Letter From What
This week our “Hey Abbott Award” goes to a dead man. Certainly, a first for these pages.
For more than 50 years BBC Radio 4 listeners based
their impressions of the
Mr. Cooke lived in a type of upscale building
unknown to almost all Americans. He
traveled in the high atmosphere circles that are also unknown to almost all Americans. He created an image of
His radio popularity was obtained by giving his
audiences and his bosses at the BBC what they thought “
Bluntly put, Mr. Cooke reported on one level,
whilst we Americans existed on another.
There was a trade off. The Brits
and other listeners got the Alistair Cooke snapshot of the
Putting this all aside, what has our displeasure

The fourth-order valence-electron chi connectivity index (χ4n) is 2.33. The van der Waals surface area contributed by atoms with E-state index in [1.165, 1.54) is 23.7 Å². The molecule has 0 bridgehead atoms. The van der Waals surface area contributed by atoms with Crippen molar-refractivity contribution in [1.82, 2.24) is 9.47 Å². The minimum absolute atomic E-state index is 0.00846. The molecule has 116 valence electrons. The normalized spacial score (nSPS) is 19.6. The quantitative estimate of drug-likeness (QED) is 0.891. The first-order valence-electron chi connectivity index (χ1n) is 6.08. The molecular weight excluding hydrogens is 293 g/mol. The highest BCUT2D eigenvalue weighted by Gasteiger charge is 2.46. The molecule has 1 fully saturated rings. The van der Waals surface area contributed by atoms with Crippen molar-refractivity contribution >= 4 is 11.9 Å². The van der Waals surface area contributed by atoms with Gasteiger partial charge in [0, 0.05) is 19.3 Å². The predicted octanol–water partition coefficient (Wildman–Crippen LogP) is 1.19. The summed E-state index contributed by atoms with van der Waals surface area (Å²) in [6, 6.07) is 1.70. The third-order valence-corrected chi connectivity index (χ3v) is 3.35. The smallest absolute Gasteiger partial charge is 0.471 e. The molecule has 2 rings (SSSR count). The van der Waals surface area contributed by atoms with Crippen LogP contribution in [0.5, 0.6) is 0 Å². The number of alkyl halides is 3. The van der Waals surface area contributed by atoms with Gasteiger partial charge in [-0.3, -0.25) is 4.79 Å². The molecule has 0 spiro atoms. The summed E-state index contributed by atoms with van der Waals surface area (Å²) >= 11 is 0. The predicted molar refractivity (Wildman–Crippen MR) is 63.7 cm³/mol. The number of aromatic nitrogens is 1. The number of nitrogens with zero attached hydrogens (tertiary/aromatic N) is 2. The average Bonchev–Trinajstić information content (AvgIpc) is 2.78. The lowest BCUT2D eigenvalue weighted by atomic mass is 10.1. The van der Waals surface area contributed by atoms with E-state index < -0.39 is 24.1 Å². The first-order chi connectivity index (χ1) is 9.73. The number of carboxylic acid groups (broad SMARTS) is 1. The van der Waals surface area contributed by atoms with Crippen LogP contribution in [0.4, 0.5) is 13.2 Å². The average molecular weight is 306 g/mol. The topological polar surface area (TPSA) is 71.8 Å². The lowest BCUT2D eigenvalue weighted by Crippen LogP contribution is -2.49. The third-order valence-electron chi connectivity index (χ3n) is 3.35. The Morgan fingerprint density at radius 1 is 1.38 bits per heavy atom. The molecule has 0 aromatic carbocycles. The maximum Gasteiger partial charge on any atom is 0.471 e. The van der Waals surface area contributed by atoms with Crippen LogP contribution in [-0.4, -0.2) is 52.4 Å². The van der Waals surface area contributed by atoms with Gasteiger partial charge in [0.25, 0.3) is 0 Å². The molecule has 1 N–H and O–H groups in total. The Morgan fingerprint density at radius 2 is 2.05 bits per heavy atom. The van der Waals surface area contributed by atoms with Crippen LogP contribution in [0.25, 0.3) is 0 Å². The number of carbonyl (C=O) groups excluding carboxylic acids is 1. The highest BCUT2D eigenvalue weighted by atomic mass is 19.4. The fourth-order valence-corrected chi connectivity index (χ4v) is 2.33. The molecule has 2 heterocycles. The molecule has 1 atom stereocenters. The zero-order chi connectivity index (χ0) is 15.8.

this week is that it is reported that he wanted his ashes scattered in
We would like to think that Mr. Cooke, if he had
truly made that request, was just pulling someone’s leg. On the other hand, if he was serious, it further
indicates his detachment from day to day
The law says you can’t spread ashes in
This outrageous act, if it really did occur, would
have made a fine piece for “Letter From America.” Mr. Cooke would have painted a picture of a
charming gathering in
The Sunday Times of Britain reports that Mr. Cooke’s widow Jane said, “The police might come here now. I suppose if they do, I’ll just have to hide under the bed.”
Jane knows that the police will not come because it is unthinkable that our Mayor Michael Bloomberg would let a prosecutor charge anyone connected to this event. After all, the ashes were those of a special person who lived on a special level and traveled in a special world unknown to the “real” New Yorkers (or Americans).
We can just imagine what George Washington and Thomas Jefferson would have had to say about all of this.